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Nine line up for water board race

Three posts to oversee Castaic Lake Water Agency up for election

Posted: August 16, 2008 7:51 p.m.
Updated: October 18, 2008 5:02 a.m.
 
Experienced local insider water officials running for a seat at the Castaic Lake Water Agency have seen the numbers on water scarcity and say sound leadership is more important now than ever before.

Nine people including four familiar faces — two incumbents and two men already on the agency board — have filed to be on the November ballot.

Each of the three divisions and the board at-large have returnees running in the election.
One veteran water official is Ronald “R.J.” Kelly who held a seat representing the Santa Clarita Water Division.

He was appointed to the board five years ago but this year is running for election in Division One.

Although, technically, he is not considered an incumbent, Kelly has been privy to all internal documents detailing water supply to Santa Clarita Valley residents.

“I’ve seen the professionalism that has gone into making the agency many times better than when I first started there five years ago,” he said Wednesday.

A recent lawsuit filed against the agency challenging the relationship between it as wholesale supplier of water to four water retailers and its subdivision, the Santa Clarita Water Company now called the Santa Clarita Water Division, resulted in conditions handed down in court, one of which calls for the division’s seat at the agency to now be an elected position.

Eleda Luther, the only person running against Kelly, could not reached for comment despite attempts made by phone each day since Wednesday.

The redefining of roles at the agency — affecting Kelly directly — opened up an at-large seat that represents the Santa Clarita Water Division.

His seat had been an appointed one. Now, as a result of the agency’s acquisition of the Santa Clarita Water Division and the subsequent court ruling it is an elected position.

“Once the suit was settled, they had to have an elected position on the board of directors,” Kelly said.
Bill Cooper, who is hoping to sit in the seat vacated by Kelly, told The Signal he’s learned from his experience on the board that water is becoming increasingly more valuable as a diminishing natural resource.

“When I first came to the board, water in the state of California seemed stable. There was plenty of water,” he explained. “But over time, and especially in the past year, it’s become evident that all the infrastructure needed is not in place.”

Two other veterans also have their hats in the ring — E. G. “Jerry” Gladbach, a prominent figure at the Association of California Water Agencies, and William “Bill” Pecsi, longtime manager at the Metropolitan Water District responsible for issues involving water conveyance.

When asked, both men cited cleaning up the groundwater for perchlorate contamination at the Whittaker-Bermite site as the most urgent issue facing the agency.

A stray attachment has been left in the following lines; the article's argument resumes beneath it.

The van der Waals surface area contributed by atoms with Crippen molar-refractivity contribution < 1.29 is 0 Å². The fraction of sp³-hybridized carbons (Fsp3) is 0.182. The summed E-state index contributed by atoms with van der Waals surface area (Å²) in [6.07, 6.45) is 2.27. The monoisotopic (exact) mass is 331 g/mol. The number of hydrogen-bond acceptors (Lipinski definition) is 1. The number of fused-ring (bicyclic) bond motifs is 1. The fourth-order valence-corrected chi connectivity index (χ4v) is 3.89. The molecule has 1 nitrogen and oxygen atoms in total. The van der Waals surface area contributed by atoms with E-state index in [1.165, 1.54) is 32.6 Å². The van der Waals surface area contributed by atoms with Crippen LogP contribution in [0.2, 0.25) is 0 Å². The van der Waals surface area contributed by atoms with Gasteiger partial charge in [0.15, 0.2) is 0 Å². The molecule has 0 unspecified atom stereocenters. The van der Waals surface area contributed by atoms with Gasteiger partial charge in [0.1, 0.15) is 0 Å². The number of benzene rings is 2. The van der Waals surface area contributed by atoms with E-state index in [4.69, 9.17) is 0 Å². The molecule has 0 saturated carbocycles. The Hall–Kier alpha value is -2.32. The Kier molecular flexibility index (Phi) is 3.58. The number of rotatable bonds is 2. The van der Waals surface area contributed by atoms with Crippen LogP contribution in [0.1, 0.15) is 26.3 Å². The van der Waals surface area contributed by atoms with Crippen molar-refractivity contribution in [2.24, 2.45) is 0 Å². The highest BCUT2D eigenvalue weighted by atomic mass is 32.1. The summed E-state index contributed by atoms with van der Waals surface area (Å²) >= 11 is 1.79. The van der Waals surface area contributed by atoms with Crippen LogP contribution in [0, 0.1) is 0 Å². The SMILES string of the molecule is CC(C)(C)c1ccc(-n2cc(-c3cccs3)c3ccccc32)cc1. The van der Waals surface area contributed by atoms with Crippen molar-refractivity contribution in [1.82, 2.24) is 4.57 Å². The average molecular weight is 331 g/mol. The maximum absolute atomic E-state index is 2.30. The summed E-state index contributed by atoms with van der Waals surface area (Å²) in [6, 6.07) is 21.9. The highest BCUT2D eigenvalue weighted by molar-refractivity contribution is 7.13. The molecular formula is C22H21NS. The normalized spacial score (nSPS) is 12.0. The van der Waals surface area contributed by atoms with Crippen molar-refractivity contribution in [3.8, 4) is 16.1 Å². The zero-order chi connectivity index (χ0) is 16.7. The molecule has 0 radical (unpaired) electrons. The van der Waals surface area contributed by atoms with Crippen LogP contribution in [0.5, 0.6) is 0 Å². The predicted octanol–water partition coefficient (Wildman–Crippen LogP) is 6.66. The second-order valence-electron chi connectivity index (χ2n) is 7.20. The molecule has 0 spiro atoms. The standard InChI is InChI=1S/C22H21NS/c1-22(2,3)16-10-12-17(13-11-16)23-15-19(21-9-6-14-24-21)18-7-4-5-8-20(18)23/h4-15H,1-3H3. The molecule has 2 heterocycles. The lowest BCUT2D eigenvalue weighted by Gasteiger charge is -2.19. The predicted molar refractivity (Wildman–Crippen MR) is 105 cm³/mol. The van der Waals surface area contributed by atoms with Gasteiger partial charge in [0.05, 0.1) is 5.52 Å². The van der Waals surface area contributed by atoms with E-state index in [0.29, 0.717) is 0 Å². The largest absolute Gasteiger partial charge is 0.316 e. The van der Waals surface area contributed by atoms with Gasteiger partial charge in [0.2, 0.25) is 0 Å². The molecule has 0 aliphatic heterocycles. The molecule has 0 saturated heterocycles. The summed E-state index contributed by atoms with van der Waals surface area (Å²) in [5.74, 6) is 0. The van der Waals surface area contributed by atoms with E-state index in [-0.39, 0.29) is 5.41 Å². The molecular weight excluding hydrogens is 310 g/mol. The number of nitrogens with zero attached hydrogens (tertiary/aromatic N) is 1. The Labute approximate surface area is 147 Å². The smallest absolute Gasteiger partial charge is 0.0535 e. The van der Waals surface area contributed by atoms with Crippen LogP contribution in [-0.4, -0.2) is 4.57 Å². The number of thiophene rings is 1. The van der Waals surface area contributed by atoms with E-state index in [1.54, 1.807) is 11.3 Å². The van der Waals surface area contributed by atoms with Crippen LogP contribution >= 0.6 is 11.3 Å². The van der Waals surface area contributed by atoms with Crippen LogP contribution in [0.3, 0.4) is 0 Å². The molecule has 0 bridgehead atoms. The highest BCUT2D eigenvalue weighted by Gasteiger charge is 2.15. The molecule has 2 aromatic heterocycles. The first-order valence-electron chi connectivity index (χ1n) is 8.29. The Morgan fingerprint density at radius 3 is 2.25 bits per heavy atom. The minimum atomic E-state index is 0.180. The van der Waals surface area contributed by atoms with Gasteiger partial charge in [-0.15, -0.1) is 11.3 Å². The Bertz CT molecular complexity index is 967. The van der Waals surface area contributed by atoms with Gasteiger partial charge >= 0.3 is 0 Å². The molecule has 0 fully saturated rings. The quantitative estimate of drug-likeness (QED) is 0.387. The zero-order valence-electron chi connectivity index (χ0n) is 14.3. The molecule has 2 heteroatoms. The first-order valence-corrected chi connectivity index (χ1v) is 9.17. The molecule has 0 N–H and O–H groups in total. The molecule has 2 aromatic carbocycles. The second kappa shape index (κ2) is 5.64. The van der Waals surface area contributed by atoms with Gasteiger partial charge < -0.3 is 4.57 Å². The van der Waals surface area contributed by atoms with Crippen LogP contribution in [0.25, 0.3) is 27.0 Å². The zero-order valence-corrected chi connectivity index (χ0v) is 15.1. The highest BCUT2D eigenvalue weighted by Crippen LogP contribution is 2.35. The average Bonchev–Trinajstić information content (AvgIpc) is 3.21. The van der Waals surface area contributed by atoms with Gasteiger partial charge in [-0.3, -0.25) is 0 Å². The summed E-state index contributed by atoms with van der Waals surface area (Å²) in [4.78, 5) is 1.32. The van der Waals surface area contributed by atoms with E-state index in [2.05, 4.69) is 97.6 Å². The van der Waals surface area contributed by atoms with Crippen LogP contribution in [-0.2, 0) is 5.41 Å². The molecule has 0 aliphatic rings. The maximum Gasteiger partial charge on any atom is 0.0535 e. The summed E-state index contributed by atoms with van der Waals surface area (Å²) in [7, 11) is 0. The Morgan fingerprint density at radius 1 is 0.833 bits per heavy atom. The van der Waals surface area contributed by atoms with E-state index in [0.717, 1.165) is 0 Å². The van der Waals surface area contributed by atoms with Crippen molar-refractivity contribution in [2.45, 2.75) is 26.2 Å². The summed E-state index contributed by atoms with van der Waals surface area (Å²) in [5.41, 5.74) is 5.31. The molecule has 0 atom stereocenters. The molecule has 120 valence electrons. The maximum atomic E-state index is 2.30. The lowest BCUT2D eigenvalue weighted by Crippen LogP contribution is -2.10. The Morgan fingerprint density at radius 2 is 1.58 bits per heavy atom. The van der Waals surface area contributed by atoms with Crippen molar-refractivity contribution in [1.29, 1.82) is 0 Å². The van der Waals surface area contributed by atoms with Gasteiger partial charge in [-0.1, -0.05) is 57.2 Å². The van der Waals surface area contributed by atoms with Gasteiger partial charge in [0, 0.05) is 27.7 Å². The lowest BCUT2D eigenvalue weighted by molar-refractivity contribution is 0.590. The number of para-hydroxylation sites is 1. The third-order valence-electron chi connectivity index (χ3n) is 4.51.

“I think this is the most significant environmental issue the (Santa Clarita) Valley has faced and the water agency has taken the lead in that cleanup,” explained Pecsi, who has sat on the board of directors at the agency since 1999.

Gladbach, after listing the cleanup of perchlorate in Santa Clarita Valley groundwater as the number one priority, said: “The most urgent issue is expanding the Rio Vista Water Treatment Plant.”

Perchlorate is a cancer-causing byproduct produced in the manufacture of jet fuel, quantities of which were discovered in groundwater in parts of the Santa Clarita Valley.

Since 1960, Gladbach has pursued an extensive career in water — past president of the Association of California Water Agencies, still a member and part of the association’s executive committee and, due to the position, appointed to represent it at the Local Agency Formation Commission for the County of Los Angeles (LAFCO) which assesses requests for land annexation.

In addition to the at-large seat on the agency’s board of directors, the three other seats — those held by Cooper, Gladbach and Pecsi — expire in November, according to the Registrar-Recorder/County Clerk’s office.

People running against the three experienced directors include: retired peace officer David P. Martuscello, of Newhall, who is running against Gladback in Division 2; Saugus small business owner and Signal columnist Leigh D. Hart going up against Pecsi and two people vying for the at-large seat, David V. Clark, of Stevenson Ranch and Gary J. Lysik, a chief financial officer from Canyon Country.

Phone messages were made to each of the candidates and, in most cases, followed up with similar e-mail messages.

An e-mail response was received at The Signal from Dr. Karen Lysik advising the newspaper: “We are in the midst of finalizing the team that will assist Gary in his bid for the At Large seat with CLWA.

“It is anticipated that a media relations specialist will be in place not later than August 27.”

One of those who called to share his views on water was 63-year-old Martuscello, who has lived in Newhall since 1970.

“Water is a very precious commodity, so we have to be careful with it,” he said, noting that the issues surrounding water are “complicated.”

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